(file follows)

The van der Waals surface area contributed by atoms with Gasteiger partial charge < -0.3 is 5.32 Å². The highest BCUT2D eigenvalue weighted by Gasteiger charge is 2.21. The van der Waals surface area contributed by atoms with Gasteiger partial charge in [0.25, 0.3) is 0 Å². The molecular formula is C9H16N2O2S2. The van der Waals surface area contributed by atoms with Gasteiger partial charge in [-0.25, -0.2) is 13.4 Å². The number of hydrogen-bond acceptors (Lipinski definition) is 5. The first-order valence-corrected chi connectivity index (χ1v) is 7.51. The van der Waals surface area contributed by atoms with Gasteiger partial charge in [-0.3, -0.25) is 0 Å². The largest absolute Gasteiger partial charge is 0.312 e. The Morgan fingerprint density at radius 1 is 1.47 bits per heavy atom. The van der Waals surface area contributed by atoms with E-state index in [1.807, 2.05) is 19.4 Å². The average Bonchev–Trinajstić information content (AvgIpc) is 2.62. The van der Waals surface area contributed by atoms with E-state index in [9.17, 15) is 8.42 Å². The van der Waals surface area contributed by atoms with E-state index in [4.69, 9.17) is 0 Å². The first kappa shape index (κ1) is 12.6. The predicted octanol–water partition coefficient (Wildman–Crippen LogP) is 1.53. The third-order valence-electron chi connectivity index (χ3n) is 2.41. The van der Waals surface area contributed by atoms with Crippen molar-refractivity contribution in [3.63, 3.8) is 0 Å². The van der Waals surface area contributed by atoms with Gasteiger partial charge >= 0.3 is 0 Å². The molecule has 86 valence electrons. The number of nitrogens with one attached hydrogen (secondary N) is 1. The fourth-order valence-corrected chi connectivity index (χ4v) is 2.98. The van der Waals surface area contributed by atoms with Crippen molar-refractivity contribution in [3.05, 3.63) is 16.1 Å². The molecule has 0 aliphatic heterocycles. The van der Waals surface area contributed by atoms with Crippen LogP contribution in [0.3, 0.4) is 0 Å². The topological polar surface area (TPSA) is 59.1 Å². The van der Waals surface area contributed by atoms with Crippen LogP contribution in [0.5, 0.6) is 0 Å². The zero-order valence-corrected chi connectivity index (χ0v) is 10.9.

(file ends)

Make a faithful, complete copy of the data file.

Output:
The van der Waals surface area contributed by atoms with Gasteiger partial charge < -0.3 is 5.32 Å². The highest BCUT2D eigenvalue weighted by Gasteiger charge is 2.21. The van der Waals surface area contributed by atoms with Gasteiger partial charge in [0.25, 0.3) is 0 Å². The molecular formula is C9H16N2O2S2. The van der Waals surface area contributed by atoms with Gasteiger partial charge in [-0.25, -0.2) is 13.4 Å². The number of hydrogen-bond acceptors (Lipinski definition) is 5. The first-order valence-corrected chi connectivity index (χ1v) is 7.51. The van der Waals surface area contributed by atoms with Gasteiger partial charge in [-0.3, -0.25) is 0 Å². The largest absolute Gasteiger partial charge is 0.312 e. The Morgan fingerprint density at radius 1 is 1.47 bits per heavy atom. The van der Waals surface area contributed by atoms with E-state index in [1.807, 2.05) is 19.4 Å². The average Bonchev–Trinajstić information content (AvgIpc) is 2.62. The van der Waals surface area contributed by atoms with E-state index in [9.17, 15) is 8.42 Å². The van der Waals surface area contributed by atoms with E-state index in [4.69, 9.17) is 0 Å². The first kappa shape index (κ1) is 12.6. The predicted octanol–water partition coefficient (Wildman–Crippen LogP) is 1.53. The third-order valence-electron chi connectivity index (χ3n) is 2.41. The van der Waals surface area contributed by atoms with Crippen molar-refractivity contribution in [3.63, 3.8) is 0 Å². The van der Waals surface area contributed by atoms with Gasteiger partial charge >= 0.3 is 0 Å². The molecule has 86 valence electrons. The number of nitrogens with one attached hydrogen (secondary N) is 1. The fourth-order valence-corrected chi connectivity index (χ4v) is 2.98. The van der Waals surface area contributed by atoms with Crippen molar-refractivity contribution in [3.05, 3.63) is 16.1 Å². The molecule has 0 aliphatic heterocycles. The van der Waals surface area contributed by atoms with Crippen LogP contribution in [0.3, 0.4) is 0 Å². The topological polar surface area (TPSA) is 59.1 Å². The van der Waals surface area contributed by atoms with Crippen LogP contribution in [0.5, 0.6) is 0 Å². The zero-order valence-corrected chi connectivity index (χ0v) is 10.9.